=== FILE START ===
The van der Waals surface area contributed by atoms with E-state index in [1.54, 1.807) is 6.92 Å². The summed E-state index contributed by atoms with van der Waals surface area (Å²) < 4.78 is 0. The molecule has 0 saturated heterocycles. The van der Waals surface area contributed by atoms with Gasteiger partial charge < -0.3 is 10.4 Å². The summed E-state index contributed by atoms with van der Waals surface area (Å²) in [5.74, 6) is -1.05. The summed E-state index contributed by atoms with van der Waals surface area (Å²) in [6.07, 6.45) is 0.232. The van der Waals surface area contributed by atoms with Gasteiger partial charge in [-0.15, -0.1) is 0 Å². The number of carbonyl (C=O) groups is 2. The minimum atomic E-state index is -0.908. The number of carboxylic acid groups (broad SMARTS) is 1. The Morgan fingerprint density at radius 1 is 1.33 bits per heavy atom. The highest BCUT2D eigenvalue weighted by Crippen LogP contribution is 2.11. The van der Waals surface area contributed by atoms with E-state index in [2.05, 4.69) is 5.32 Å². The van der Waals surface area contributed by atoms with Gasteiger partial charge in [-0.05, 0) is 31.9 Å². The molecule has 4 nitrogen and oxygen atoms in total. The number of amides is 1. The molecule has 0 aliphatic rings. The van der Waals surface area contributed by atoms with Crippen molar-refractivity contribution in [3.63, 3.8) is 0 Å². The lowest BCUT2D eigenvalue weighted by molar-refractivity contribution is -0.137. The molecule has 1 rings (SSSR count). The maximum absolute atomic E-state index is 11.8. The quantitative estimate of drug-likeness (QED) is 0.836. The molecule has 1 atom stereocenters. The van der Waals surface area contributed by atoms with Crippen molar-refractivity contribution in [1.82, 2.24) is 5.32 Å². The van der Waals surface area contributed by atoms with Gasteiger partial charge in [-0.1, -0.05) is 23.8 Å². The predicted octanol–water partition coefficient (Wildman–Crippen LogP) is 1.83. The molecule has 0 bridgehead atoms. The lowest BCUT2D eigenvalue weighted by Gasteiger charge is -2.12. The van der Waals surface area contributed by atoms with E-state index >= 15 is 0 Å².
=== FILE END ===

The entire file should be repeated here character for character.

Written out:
The van der Waals surface area contributed by atoms with E-state index in [1.54, 1.807) is 6.92 Å². The summed E-state index contributed by atoms with van der Waals surface area (Å²) < 4.78 is 0. The molecule has 0 saturated heterocycles. The van der Waals surface area contributed by atoms with Gasteiger partial charge < -0.3 is 10.4 Å². The summed E-state index contributed by atoms with van der Waals surface area (Å²) in [5.74, 6) is -1.05. The summed E-state index contributed by atoms with van der Waals surface area (Å²) in [6.07, 6.45) is 0.232. The van der Waals surface area contributed by atoms with Gasteiger partial charge in [-0.15, -0.1) is 0 Å². The number of carbonyl (C=O) groups is 2. The minimum atomic E-state index is -0.908. The number of carboxylic acid groups (broad SMARTS) is 1. The Morgan fingerprint density at radius 1 is 1.33 bits per heavy atom. The highest BCUT2D eigenvalue weighted by Crippen LogP contribution is 2.11. The van der Waals surface area contributed by atoms with E-state index in [2.05, 4.69) is 5.32 Å². The van der Waals surface area contributed by atoms with Gasteiger partial charge in [-0.05, 0) is 31.9 Å². The molecule has 4 nitrogen and oxygen atoms in total. The number of amides is 1. The molecule has 0 aliphatic rings. The van der Waals surface area contributed by atoms with Crippen molar-refractivity contribution in [3.63, 3.8) is 0 Å². The lowest BCUT2D eigenvalue weighted by molar-refractivity contribution is -0.137. The molecule has 1 rings (SSSR count). The maximum absolute atomic E-state index is 11.8. The quantitative estimate of drug-likeness (QED) is 0.836. The molecule has 1 atom stereocenters. The van der Waals surface area contributed by atoms with Crippen molar-refractivity contribution in [1.82, 2.24) is 5.32 Å². The van der Waals surface area contributed by atoms with Gasteiger partial charge in [-0.1, -0.05) is 23.8 Å². The predicted octanol–water partition coefficient (Wildman–Crippen LogP) is 1.83. The molecule has 0 bridgehead atoms. The lowest BCUT2D eigenvalue weighted by Gasteiger charge is -2.12. The van der Waals surface area contributed by atoms with E-state index >= 15 is 0 Å².